Rory McIlroy: Why 2012 Masters Was His Most Disappointing Major Yet

Scott Semmler@@ScottSemmler22Analyst IIApril 7, 2012

AUGUSTA, GA - APRIL 07:  Rory McIlroy (R) of Northern Ireland reacts as he walks up the 18th fairway with his caddie J.P. Fitzgerald during the third round of the 2012 Masters Tournament at Augusta National Golf Club on April 7, 2012 in Augusta, Georgia.  (Photo by Jamie Squire/Getty Images)
Jamie Squire/Getty Images

We are not fully used to Rory McIlroy disappointing the fans just yet, but Saturday at Augusta National was pretty close to McIlroy not meeting expectations when all eyes were on him.

Entering Saturday, he was just one stroke behind the leaders and by the end of the day he was clearly out of the running for the championship by shooting a five-over par 77. He will start Sunday 10 strokes behind the leader Peter Hanson.

For a moment, we forgot all about Tiger Woods' disappointing tournament and instead focused the attention on McIlroy's surprise round that left everyone in disbelief.

Rounds like this happen a lot. McIlroy did the same thing at the Masters last year when his back nine became a stretch of holes to forget. But this was McIlroy's time. It was his chance to outshine the rest of the top golfers in the world golf rankings and show them that he was currently the best player in golf.

That was not exactly what happened, which was why with this much focus and expectation on the 22-year-old, his inability to produce on Saturday made it that much more disappointing to see.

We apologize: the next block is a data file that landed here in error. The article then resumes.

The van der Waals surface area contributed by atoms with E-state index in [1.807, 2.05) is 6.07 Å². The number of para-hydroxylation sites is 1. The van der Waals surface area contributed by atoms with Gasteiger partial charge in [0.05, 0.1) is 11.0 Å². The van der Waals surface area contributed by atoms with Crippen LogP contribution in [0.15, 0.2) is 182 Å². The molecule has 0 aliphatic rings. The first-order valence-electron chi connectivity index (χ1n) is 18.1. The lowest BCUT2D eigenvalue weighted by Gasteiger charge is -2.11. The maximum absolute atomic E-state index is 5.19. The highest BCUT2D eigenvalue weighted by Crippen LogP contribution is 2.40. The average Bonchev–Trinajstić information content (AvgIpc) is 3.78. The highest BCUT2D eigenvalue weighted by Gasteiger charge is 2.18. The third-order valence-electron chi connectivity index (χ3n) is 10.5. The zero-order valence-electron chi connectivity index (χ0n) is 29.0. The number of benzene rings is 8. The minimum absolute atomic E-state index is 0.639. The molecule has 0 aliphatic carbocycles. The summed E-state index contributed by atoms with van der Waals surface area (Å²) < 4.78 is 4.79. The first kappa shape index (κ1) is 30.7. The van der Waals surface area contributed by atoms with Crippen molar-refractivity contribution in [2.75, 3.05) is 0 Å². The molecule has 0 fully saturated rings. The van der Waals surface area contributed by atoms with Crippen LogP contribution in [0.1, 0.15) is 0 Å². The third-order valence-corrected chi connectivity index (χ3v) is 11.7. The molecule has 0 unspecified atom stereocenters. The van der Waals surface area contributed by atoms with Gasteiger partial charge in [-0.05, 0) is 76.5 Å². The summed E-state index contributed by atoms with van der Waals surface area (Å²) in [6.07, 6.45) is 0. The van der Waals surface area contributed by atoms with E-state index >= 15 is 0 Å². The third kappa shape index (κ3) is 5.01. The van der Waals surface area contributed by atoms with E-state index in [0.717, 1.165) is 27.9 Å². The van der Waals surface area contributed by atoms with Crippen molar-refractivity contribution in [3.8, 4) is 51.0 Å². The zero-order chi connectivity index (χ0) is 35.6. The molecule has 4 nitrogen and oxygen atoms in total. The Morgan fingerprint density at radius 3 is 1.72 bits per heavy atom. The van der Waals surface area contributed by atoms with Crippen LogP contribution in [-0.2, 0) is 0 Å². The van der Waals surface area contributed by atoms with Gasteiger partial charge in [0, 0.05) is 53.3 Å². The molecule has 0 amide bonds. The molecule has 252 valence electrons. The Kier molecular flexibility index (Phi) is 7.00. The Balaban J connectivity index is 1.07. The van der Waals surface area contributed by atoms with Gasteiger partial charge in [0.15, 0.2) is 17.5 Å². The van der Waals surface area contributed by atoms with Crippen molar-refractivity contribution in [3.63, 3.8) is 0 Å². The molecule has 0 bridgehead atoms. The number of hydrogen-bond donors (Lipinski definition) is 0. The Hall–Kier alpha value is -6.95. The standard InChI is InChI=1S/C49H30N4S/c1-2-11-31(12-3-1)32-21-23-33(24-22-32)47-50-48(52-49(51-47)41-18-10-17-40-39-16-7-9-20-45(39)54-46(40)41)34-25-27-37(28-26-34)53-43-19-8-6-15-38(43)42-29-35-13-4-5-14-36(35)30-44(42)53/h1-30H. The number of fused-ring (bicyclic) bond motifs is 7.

It was disappointing for several reasons. Many figure that McIlroy is the next Tiger Woods or Jack Nicklaus. For him to not come up big in a Masters tournament when all eyes were on him was so un-Tiger-like, which is why McIlroy should be hanging his head about his round.

Ultimately, it was a missed opportunity for McIlroy.

Woods had tumbled down the leaderboard and some of the best players in the world were searching for answers on a pristine Saturday afternoon at Augusta. If McIlroy was to post a good score on moving day, he would have been right there and in contention on Sunday.  

However, with yet another debacle on the first hole, McIlroy was unable to pull himself up by the bootstraps as he did on Thursday and reclaim the round.

McIlroy's morale went down after that front nine in which he carded three sixes on his way to a front nine 42. He had spurts of brilliance towards the end of the round with three birdies in his final seven holes, but the round had been lost for some time.  

Now, he is left to find out what could have been if his game had been on display on Saturday.